The Letter

   This song was written to commemorate the loss of the South Carolina on the 20th of December 1782. The American ship, built in Holland in 1778, was bound for Charleston, South Carolina from Philadelphia, and after just clearing the Delaware Bay, she was attacked by three British ships: Quebec, Diomede and Astrea. The South Carolina's forty guns were opposed by the British ships' ninety-eight guns. Beginning at 10:00 in the night of the 19th, the South Carolina was chased for nearly eighteen hours before she engaged the Diomede. Then, following a two hour long running fight, she was forced to strike her colors to the British.

   This ballad was published in the Loyalist newspapers apparently as "a letter" from Jonathan, a prisoner taken from the South Carolina to his brother Ned at Philadelphia.

My dear brother Ned, We are knock'd on the head; No more let America boast;
We may all go to bed, And that's enough said, For the South Carolina we've lost.
The pride of our eyes, I swear is a prize, You never will see her again,
Unless thro' surprise, You are brought where she lies, A prisoner from the false main.
Oh Lord! what a sight - I was struck with affright, When the Diomede's shot round us fell,
I feared that in spite, They'd have slain us outright, And sent us directly to h--l.
The Quebec did fire, Or I'm a curs'd liar, And the Astrea came up apace;
We could not retire, From the confounded fire, They all were so eager in chase.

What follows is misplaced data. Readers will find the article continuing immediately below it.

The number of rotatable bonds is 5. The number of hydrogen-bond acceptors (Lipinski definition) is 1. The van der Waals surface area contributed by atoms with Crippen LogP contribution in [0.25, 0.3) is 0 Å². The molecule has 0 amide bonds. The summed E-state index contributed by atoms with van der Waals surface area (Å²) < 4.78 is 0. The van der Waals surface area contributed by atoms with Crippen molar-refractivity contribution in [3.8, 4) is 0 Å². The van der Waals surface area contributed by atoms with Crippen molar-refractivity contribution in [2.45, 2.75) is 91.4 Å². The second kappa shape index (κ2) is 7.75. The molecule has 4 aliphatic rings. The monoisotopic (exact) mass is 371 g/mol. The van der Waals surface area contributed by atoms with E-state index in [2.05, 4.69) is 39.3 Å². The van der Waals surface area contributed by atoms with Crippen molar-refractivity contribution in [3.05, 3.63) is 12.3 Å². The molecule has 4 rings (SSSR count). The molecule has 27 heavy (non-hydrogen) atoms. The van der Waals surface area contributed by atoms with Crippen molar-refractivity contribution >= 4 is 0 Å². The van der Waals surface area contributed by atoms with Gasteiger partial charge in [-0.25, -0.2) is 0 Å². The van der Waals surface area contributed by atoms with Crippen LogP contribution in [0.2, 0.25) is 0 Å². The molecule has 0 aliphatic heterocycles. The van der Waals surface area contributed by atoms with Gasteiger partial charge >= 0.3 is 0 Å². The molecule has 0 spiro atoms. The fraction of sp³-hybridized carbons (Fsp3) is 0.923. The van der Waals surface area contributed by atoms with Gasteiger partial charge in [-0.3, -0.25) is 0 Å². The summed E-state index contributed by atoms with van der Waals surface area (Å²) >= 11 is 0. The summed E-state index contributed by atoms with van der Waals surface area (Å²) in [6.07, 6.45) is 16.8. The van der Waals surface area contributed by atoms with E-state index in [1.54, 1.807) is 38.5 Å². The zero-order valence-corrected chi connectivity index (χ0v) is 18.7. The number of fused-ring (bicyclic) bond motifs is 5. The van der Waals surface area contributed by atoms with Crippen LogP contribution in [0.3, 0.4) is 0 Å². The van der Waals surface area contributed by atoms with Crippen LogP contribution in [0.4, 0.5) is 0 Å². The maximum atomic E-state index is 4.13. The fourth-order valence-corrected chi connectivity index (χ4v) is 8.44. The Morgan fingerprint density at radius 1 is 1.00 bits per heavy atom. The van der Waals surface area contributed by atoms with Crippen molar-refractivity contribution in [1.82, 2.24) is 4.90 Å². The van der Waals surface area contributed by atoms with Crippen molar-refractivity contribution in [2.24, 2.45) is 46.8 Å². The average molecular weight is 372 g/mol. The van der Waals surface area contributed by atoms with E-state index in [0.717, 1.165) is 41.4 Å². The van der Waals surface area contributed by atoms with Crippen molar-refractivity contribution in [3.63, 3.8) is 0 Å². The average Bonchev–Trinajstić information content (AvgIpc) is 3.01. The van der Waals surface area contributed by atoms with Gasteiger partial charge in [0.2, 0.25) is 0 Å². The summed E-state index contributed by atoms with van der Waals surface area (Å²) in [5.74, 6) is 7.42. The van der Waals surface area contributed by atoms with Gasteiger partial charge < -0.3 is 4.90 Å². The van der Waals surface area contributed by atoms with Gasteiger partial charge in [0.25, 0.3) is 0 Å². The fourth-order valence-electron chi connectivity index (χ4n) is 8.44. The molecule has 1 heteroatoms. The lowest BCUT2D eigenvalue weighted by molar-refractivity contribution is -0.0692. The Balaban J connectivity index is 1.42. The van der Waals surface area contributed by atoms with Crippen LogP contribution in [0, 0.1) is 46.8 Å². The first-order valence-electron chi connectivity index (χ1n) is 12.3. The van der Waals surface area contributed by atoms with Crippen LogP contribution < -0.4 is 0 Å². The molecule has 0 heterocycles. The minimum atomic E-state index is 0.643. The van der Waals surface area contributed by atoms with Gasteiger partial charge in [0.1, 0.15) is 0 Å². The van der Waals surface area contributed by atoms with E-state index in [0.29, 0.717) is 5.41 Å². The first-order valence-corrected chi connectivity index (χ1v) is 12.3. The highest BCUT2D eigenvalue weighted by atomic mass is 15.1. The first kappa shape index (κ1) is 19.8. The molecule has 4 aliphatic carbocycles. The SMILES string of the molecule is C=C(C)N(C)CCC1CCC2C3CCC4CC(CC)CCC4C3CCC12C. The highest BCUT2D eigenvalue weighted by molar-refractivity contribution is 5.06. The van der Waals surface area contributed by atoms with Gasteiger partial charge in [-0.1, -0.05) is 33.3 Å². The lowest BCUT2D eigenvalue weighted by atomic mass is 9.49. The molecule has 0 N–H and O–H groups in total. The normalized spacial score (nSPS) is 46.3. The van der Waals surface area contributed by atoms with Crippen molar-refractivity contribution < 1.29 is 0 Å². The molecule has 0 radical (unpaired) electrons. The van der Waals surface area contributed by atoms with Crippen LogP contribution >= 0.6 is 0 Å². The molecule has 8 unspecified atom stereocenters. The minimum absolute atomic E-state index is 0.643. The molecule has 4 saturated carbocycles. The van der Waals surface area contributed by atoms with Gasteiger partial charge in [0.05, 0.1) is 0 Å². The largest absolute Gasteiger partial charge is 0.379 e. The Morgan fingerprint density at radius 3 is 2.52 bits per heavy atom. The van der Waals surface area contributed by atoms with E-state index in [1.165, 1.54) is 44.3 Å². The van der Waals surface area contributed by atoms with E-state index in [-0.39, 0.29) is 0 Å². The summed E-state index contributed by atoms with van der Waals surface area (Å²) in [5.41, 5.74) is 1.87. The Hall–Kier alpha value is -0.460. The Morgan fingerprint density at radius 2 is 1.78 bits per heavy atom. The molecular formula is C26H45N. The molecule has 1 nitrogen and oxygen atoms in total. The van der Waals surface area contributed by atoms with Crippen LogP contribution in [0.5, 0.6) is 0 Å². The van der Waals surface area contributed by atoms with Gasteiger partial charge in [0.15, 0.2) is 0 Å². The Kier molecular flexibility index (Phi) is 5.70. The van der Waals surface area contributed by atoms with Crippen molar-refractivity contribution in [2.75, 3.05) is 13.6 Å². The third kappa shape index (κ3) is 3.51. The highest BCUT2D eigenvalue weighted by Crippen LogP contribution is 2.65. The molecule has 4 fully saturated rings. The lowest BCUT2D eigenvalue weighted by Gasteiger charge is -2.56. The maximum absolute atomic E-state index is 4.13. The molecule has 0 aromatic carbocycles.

The Diomede's shot Was damnation hot, She was several times in a blaze;
It was not my lot, To go then to pot, But I veow, I was struck with amaze.
And Ned, may I die, Or be pok'd in a sty, If ever I venture again
Where bullets do fly, And the wounded do cry Tormented with anguish and pain.
The Hope, I can tell, And the brig Constance fell, I swear, and I veow, in our sight;
The first I can say, Was taken by day, But the latter was taken at night.
I die to relate What has been our fate, How sadly our navies are shrunk;
The pride of our State, Begins to abate, For the branches are lopp'd from the trunk.
The Congress must bend, We shall fall in the end, For the curs'd British sarpents are tough;
But, I think as you find, I have enough penn'd Of such cursed, such vexatious stuff.
Yet how vexing to find, We are left all behind, That by sad disappointment we're cross'd;
Ah, fortune unkind! Thou afflicted'st my mind, When the South Carolina we lost.
Our enemy vile, Cunning Digby does smile, Is pleased at our mischance;
He useth each wile, Our fleets to beguile, And to check our commerce with France.
No more as a friend, Our ships to defend, Of South Carolina we boast;
As a foe in the end She will us attend, For the South Carolina we've lost.